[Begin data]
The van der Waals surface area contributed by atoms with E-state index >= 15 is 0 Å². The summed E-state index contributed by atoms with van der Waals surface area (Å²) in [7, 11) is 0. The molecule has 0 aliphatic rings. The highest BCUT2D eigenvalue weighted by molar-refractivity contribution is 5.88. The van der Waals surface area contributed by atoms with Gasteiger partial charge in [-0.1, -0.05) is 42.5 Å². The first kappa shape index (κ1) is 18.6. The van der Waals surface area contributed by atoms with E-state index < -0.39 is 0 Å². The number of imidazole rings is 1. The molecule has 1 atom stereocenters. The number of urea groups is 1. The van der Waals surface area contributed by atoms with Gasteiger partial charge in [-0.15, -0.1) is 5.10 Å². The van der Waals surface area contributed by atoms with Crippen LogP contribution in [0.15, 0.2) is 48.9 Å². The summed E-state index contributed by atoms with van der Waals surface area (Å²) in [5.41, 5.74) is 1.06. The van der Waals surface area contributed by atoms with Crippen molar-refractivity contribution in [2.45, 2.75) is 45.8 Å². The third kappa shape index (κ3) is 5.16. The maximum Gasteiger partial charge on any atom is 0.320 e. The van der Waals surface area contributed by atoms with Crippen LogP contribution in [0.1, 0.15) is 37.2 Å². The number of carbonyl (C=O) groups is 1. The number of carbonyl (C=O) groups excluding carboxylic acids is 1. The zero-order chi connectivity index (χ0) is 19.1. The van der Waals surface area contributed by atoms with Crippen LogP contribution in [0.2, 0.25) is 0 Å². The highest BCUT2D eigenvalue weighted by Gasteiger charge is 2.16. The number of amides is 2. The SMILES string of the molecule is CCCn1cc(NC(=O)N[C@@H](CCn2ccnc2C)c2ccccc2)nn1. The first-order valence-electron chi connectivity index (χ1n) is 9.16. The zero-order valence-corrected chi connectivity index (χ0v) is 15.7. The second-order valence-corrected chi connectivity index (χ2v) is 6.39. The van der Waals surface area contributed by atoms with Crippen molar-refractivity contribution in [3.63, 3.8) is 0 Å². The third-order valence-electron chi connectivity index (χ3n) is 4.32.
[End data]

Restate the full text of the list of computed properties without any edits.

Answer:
The van der Waals surface area contributed by atoms with E-state index >= 15 is 0 Å². The summed E-state index contributed by atoms with van der Waals surface area (Å²) in [7, 11) is 0. The molecule has 0 aliphatic rings. The highest BCUT2D eigenvalue weighted by molar-refractivity contribution is 5.88. The van der Waals surface area contributed by atoms with Gasteiger partial charge in [-0.1, -0.05) is 42.5 Å². The first kappa shape index (κ1) is 18.6. The van der Waals surface area contributed by atoms with E-state index < -0.39 is 0 Å². The number of imidazole rings is 1. The molecule has 1 atom stereocenters. The number of urea groups is 1. The van der Waals surface area contributed by atoms with Gasteiger partial charge in [-0.15, -0.1) is 5.10 Å². The van der Waals surface area contributed by atoms with Crippen LogP contribution in [0.15, 0.2) is 48.9 Å². The summed E-state index contributed by atoms with van der Waals surface area (Å²) in [5.41, 5.74) is 1.06. The van der Waals surface area contributed by atoms with Crippen molar-refractivity contribution in [2.45, 2.75) is 45.8 Å². The third kappa shape index (κ3) is 5.16. The maximum Gasteiger partial charge on any atom is 0.320 e. The van der Waals surface area contributed by atoms with Crippen LogP contribution in [0.1, 0.15) is 37.2 Å². The number of carbonyl (C=O) groups is 1. The number of carbonyl (C=O) groups excluding carboxylic acids is 1. The zero-order chi connectivity index (χ0) is 19.1. The van der Waals surface area contributed by atoms with Crippen LogP contribution in [0.2, 0.25) is 0 Å². The highest BCUT2D eigenvalue weighted by Gasteiger charge is 2.16. The number of amides is 2. The SMILES string of the molecule is CCCn1cc(NC(=O)N[C@@H](CCn2ccnc2C)c2ccccc2)nn1. The first-order valence-electron chi connectivity index (χ1n) is 9.16. The zero-order valence-corrected chi connectivity index (χ0v) is 15.7. The second-order valence-corrected chi connectivity index (χ2v) is 6.39. The van der Waals surface area contributed by atoms with Crippen molar-refractivity contribution in [3.63, 3.8) is 0 Å². The third-order valence-electron chi connectivity index (χ3n) is 4.32.